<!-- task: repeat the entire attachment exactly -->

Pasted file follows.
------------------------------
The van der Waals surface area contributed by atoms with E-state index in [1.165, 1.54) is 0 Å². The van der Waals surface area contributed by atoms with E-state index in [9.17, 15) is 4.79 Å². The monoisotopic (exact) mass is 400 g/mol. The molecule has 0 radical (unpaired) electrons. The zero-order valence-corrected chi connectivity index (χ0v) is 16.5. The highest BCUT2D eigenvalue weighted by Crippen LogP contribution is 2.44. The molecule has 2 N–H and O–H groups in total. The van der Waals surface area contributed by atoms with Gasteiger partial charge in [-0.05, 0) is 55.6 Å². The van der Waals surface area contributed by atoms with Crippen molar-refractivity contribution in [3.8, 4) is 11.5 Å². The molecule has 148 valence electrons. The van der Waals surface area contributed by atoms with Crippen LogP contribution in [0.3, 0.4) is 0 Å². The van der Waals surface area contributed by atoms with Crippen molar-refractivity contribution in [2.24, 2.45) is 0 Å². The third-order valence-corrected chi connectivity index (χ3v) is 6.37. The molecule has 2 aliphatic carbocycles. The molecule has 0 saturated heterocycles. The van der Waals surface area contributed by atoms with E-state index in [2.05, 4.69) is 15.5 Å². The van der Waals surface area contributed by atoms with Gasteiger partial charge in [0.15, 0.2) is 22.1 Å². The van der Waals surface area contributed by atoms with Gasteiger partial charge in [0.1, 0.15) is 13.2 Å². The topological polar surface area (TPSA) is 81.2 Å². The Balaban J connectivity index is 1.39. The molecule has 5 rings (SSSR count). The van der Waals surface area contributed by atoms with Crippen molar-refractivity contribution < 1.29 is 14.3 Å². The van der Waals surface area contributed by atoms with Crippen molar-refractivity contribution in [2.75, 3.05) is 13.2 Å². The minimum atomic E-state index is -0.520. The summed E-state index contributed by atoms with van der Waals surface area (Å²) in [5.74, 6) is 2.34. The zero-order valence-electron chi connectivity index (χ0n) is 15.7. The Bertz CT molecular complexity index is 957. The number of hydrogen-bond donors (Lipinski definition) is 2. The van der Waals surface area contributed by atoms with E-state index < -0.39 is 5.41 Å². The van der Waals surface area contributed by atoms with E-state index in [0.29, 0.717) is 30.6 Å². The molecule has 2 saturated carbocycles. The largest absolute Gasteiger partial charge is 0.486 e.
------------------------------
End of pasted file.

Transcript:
The van der Waals surface area contributed by atoms with E-state index in [1.165, 1.54) is 0 Å². The van der Waals surface area contributed by atoms with E-state index in [9.17, 15) is 4.79 Å². The monoisotopic (exact) mass is 400 g/mol. The molecule has 0 radical (unpaired) electrons. The zero-order valence-corrected chi connectivity index (χ0v) is 16.5. The highest BCUT2D eigenvalue weighted by Crippen LogP contribution is 2.44. The molecule has 2 N–H and O–H groups in total. The van der Waals surface area contributed by atoms with Gasteiger partial charge in [-0.05, 0) is 55.6 Å². The van der Waals surface area contributed by atoms with Crippen molar-refractivity contribution in [3.8, 4) is 11.5 Å². The molecule has 148 valence electrons. The van der Waals surface area contributed by atoms with Crippen LogP contribution in [0.3, 0.4) is 0 Å². The van der Waals surface area contributed by atoms with Crippen molar-refractivity contribution in [2.24, 2.45) is 0 Å². The third-order valence-corrected chi connectivity index (χ3v) is 6.37. The molecule has 2 aliphatic carbocycles. The molecule has 0 saturated heterocycles. The van der Waals surface area contributed by atoms with E-state index in [2.05, 4.69) is 15.5 Å². The van der Waals surface area contributed by atoms with Gasteiger partial charge in [0.15, 0.2) is 22.1 Å². The van der Waals surface area contributed by atoms with Gasteiger partial charge in [0.1, 0.15) is 13.2 Å². The topological polar surface area (TPSA) is 81.2 Å². The Balaban J connectivity index is 1.39. The molecule has 5 rings (SSSR count). The van der Waals surface area contributed by atoms with Crippen molar-refractivity contribution < 1.29 is 14.3 Å². The van der Waals surface area contributed by atoms with Crippen molar-refractivity contribution in [2.75, 3.05) is 13.2 Å². The minimum atomic E-state index is -0.520. The summed E-state index contributed by atoms with van der Waals surface area (Å²) in [5.74, 6) is 2.34. The zero-order valence-electron chi connectivity index (χ0n) is 15.7. The Bertz CT molecular complexity index is 957. The number of hydrogen-bond donors (Lipinski definition) is 2. The van der Waals surface area contributed by atoms with E-state index < -0.39 is 5.41 Å². The van der Waals surface area contributed by atoms with E-state index in [0.29, 0.717) is 30.6 Å². The molecule has 2 saturated carbocycles. The largest absolute Gasteiger partial charge is 0.486 e.